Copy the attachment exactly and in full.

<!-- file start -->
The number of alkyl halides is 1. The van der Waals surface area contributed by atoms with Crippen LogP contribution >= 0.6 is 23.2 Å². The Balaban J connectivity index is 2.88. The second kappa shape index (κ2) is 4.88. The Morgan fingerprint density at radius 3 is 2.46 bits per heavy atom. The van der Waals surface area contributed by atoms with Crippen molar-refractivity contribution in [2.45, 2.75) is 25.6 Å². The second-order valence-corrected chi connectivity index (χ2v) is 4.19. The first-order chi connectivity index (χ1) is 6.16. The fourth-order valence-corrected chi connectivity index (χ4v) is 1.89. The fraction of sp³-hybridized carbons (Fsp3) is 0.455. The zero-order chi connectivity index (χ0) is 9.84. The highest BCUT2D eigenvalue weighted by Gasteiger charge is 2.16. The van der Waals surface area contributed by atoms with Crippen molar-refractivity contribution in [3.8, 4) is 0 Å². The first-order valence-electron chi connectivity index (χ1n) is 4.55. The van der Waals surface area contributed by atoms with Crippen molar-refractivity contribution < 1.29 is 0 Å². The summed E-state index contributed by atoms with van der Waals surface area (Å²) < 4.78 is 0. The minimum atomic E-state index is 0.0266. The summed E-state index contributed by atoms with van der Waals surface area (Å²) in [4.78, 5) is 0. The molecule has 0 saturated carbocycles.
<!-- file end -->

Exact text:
The number of alkyl halides is 1. The van der Waals surface area contributed by atoms with Crippen LogP contribution >= 0.6 is 23.2 Å². The Balaban J connectivity index is 2.88. The second kappa shape index (κ2) is 4.88. The Morgan fingerprint density at radius 3 is 2.46 bits per heavy atom. The van der Waals surface area contributed by atoms with Crippen molar-refractivity contribution in [2.45, 2.75) is 25.6 Å². The second-order valence-corrected chi connectivity index (χ2v) is 4.19. The first-order chi connectivity index (χ1) is 6.16. The fourth-order valence-corrected chi connectivity index (χ4v) is 1.89. The fraction of sp³-hybridized carbons (Fsp3) is 0.455. The zero-order chi connectivity index (χ0) is 9.84. The highest BCUT2D eigenvalue weighted by Gasteiger charge is 2.16. The van der Waals surface area contributed by atoms with Crippen molar-refractivity contribution in [3.8, 4) is 0 Å². The first-order valence-electron chi connectivity index (χ1n) is 4.55. The van der Waals surface area contributed by atoms with Crippen molar-refractivity contribution < 1.29 is 0 Å². The summed E-state index contributed by atoms with van der Waals surface area (Å²) < 4.78 is 0. The minimum atomic E-state index is 0.0266. The summed E-state index contributed by atoms with van der Waals surface area (Å²) in [4.78, 5) is 0. The molecule has 0 saturated carbocycles.